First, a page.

Architects, the Visual World, and Real Life

March 27, 2009

The DeliveryDemon was half-listening to Radio 4 a few days ago when a startling statement made her sit up and take notice. Architects don’t design buildings as places where people can go about their lives. The fact itself wasn’t surprising, the shock came from hearing it stated explicitly in a programme about architecture. Architects consider themselves to be artists, not artisans, and the goal is an accolade awarded for visual drama, not an award for practical use. What have architects delivered as a result? The DeliveryDemon has experienced all of the following:

  • Vast open-plan offices where temperatures, noise-levels and light conditions are wrong for most of the people who work there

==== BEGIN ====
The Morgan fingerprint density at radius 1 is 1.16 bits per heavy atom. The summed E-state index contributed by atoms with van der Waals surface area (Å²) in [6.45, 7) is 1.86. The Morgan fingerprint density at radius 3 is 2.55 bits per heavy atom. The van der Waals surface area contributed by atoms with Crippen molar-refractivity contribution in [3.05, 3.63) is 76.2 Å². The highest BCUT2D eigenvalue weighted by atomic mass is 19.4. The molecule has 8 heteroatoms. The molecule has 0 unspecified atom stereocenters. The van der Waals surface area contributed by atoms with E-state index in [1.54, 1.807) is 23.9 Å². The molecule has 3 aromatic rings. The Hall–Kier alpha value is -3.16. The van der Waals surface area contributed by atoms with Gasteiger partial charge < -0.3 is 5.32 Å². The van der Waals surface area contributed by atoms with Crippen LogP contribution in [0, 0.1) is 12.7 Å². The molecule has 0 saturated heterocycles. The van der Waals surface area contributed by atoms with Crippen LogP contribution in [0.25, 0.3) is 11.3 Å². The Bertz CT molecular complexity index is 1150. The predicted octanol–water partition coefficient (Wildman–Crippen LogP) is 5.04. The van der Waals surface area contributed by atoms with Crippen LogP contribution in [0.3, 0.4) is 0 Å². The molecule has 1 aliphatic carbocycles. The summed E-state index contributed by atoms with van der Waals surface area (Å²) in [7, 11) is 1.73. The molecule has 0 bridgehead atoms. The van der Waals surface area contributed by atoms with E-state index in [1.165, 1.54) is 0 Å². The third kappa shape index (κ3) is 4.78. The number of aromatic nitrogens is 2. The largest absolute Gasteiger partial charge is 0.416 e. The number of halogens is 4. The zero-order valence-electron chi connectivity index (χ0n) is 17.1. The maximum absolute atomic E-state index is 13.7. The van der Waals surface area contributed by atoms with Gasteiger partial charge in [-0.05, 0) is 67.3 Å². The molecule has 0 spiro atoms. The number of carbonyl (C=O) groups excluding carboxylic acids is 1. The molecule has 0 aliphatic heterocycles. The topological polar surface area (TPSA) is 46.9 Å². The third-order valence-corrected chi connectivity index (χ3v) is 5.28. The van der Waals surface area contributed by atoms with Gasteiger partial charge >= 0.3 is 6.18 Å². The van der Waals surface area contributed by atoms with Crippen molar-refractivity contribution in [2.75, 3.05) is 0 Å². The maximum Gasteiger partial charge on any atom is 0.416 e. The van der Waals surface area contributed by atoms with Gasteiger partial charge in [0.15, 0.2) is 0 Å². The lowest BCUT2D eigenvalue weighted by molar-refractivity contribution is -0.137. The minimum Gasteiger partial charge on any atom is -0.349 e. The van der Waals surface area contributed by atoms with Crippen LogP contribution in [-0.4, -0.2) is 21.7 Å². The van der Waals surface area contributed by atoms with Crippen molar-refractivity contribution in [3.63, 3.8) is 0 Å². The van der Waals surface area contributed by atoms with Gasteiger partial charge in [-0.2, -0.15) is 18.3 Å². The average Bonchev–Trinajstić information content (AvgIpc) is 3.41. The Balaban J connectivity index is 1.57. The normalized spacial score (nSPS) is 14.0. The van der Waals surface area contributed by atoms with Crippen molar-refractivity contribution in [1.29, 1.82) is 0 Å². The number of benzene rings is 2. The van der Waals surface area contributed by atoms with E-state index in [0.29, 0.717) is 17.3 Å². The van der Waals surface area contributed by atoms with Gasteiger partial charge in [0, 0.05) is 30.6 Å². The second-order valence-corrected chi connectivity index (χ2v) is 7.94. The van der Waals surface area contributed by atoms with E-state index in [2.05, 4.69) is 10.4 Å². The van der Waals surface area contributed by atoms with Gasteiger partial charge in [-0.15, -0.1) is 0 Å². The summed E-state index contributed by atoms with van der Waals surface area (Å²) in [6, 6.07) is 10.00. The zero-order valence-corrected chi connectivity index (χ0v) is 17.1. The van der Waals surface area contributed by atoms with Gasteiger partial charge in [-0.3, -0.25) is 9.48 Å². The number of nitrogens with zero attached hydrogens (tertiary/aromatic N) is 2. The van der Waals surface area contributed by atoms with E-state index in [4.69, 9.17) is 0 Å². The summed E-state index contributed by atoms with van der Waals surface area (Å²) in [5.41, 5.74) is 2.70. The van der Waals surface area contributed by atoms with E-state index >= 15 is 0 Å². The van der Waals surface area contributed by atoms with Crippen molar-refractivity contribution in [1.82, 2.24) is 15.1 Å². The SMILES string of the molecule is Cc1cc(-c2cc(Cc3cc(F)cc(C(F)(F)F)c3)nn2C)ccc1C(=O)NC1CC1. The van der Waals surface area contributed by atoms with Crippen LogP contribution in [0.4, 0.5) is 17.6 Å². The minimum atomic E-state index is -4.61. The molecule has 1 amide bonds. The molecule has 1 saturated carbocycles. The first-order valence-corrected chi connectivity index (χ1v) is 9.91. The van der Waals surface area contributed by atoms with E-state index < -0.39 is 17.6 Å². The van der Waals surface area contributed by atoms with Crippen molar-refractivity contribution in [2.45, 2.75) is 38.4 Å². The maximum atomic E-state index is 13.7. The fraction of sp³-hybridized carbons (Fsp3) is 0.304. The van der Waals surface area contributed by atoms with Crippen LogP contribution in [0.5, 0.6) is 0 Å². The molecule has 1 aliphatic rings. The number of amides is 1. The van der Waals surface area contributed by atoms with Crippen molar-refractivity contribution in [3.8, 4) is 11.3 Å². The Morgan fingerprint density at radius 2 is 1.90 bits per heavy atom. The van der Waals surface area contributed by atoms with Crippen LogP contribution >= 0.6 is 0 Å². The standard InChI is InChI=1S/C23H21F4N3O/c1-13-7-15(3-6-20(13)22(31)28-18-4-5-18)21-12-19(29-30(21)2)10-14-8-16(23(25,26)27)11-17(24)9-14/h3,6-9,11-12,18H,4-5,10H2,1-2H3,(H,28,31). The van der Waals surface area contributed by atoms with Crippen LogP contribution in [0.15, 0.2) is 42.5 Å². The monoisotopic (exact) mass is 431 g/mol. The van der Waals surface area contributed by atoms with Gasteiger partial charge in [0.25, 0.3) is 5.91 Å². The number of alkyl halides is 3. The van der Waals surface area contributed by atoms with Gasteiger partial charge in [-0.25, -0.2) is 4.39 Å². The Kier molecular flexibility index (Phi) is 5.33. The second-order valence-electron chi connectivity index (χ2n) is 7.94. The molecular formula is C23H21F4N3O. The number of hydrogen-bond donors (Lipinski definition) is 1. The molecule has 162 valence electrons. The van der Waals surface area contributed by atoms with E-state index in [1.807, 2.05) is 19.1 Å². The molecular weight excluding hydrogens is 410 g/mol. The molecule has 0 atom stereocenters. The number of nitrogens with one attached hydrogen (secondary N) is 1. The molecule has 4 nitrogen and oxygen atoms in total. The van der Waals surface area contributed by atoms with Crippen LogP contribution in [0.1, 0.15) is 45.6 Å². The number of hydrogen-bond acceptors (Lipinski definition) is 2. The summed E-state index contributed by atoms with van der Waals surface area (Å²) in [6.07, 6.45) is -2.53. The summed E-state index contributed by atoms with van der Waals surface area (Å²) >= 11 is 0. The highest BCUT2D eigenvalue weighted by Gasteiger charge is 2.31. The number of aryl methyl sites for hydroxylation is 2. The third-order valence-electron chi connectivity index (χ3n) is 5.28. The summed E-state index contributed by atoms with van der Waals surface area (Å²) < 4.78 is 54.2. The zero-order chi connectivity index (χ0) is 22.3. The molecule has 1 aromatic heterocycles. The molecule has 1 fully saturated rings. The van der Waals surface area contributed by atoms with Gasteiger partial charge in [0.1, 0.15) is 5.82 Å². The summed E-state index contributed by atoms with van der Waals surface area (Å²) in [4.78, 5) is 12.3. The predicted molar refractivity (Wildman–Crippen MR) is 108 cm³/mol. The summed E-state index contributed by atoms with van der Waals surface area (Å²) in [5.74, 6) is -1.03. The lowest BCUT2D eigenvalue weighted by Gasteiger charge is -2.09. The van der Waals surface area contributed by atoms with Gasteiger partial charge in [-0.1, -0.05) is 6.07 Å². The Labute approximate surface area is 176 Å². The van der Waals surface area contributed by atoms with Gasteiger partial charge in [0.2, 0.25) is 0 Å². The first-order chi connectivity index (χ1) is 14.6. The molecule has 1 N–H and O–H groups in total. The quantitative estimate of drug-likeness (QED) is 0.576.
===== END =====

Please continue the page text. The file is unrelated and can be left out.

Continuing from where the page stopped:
• Buildings given a ‘buzz’ by the removal of sound insulation material, turning them into concentration-sapping echo-chambers
  • A long curving wall in an underground canteen, which focused the chat and clatter of the diners on to a group of tables where conversation was impossible
  • Collections of buildings which funnel the winds and turn streets into litter-churning wind tunnels
  • Staircases so inaccessible you need a lift to go up a single floor
  • Sealed buildings where the temperature and airflow are totally dependent on electrical / mechanical intervention.

Todays’s architects aim to deliver visual interest to observers of a building, not practical functionality to the users. The result is non-functional, energy-hungry buildings. There’s something badly wrong with those priorities.

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